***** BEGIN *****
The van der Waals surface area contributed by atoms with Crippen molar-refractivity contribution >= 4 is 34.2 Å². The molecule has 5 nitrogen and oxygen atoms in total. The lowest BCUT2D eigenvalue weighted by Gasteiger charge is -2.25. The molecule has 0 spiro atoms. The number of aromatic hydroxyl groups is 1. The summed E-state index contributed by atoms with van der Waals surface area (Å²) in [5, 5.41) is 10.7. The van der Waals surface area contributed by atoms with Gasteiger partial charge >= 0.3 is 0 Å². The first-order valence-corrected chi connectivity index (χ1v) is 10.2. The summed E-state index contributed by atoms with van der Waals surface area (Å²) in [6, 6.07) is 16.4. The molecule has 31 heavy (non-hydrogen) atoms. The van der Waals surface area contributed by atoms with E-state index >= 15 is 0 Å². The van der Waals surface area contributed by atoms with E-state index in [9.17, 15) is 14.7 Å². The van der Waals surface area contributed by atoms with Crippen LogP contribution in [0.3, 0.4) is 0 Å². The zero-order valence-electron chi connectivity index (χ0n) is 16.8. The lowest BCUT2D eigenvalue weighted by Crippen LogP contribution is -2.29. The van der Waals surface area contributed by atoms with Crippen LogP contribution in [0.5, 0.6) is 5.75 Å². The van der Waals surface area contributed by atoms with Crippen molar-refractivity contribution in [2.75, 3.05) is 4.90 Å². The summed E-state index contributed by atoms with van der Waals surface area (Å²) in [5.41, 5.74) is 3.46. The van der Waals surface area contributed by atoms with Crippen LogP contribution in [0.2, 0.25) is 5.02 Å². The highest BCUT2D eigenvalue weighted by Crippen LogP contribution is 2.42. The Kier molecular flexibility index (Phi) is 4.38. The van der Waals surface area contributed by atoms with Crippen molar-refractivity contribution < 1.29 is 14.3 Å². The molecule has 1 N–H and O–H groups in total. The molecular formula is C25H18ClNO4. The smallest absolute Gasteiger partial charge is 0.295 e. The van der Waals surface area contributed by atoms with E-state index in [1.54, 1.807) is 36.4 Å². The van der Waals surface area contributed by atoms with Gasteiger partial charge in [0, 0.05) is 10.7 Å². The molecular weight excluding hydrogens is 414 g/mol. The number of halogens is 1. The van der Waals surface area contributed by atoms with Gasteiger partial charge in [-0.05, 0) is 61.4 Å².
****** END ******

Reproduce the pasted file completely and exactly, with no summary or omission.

The van der Waals surface area contributed by atoms with Crippen molar-refractivity contribution >= 4 is 34.2 Å². The molecule has 5 nitrogen and oxygen atoms in total. The lowest BCUT2D eigenvalue weighted by Gasteiger charge is -2.25. The molecule has 0 spiro atoms. The number of aromatic hydroxyl groups is 1. The summed E-state index contributed by atoms with van der Waals surface area (Å²) in [5, 5.41) is 10.7. The van der Waals surface area contributed by atoms with Gasteiger partial charge >= 0.3 is 0 Å². The first-order valence-corrected chi connectivity index (χ1v) is 10.2. The summed E-state index contributed by atoms with van der Waals surface area (Å²) in [6, 6.07) is 16.4. The molecule has 31 heavy (non-hydrogen) atoms. The van der Waals surface area contributed by atoms with E-state index >= 15 is 0 Å². The van der Waals surface area contributed by atoms with E-state index in [9.17, 15) is 14.7 Å². The van der Waals surface area contributed by atoms with Crippen LogP contribution in [0.3, 0.4) is 0 Å². The zero-order valence-electron chi connectivity index (χ0n) is 16.8. The lowest BCUT2D eigenvalue weighted by Crippen LogP contribution is -2.29. The van der Waals surface area contributed by atoms with Crippen LogP contribution in [0.5, 0.6) is 5.75 Å². The van der Waals surface area contributed by atoms with Crippen molar-refractivity contribution in [2.75, 3.05) is 4.90 Å². The summed E-state index contributed by atoms with van der Waals surface area (Å²) in [5.41, 5.74) is 3.46. The van der Waals surface area contributed by atoms with Crippen LogP contribution in [0.2, 0.25) is 5.02 Å². The highest BCUT2D eigenvalue weighted by Crippen LogP contribution is 2.42. The Kier molecular flexibility index (Phi) is 4.38. The van der Waals surface area contributed by atoms with Crippen molar-refractivity contribution < 1.29 is 14.3 Å². The molecule has 1 N–H and O–H groups in total. The molecular formula is C25H18ClNO4. The smallest absolute Gasteiger partial charge is 0.295 e. The van der Waals surface area contributed by atoms with E-state index in [1.54, 1.807) is 36.4 Å². The van der Waals surface area contributed by atoms with Gasteiger partial charge in [0, 0.05) is 10.7 Å². The molecular weight excluding hydrogens is 414 g/mol. The number of halogens is 1. The van der Waals surface area contributed by atoms with Gasteiger partial charge in [-0.05, 0) is 61.4 Å².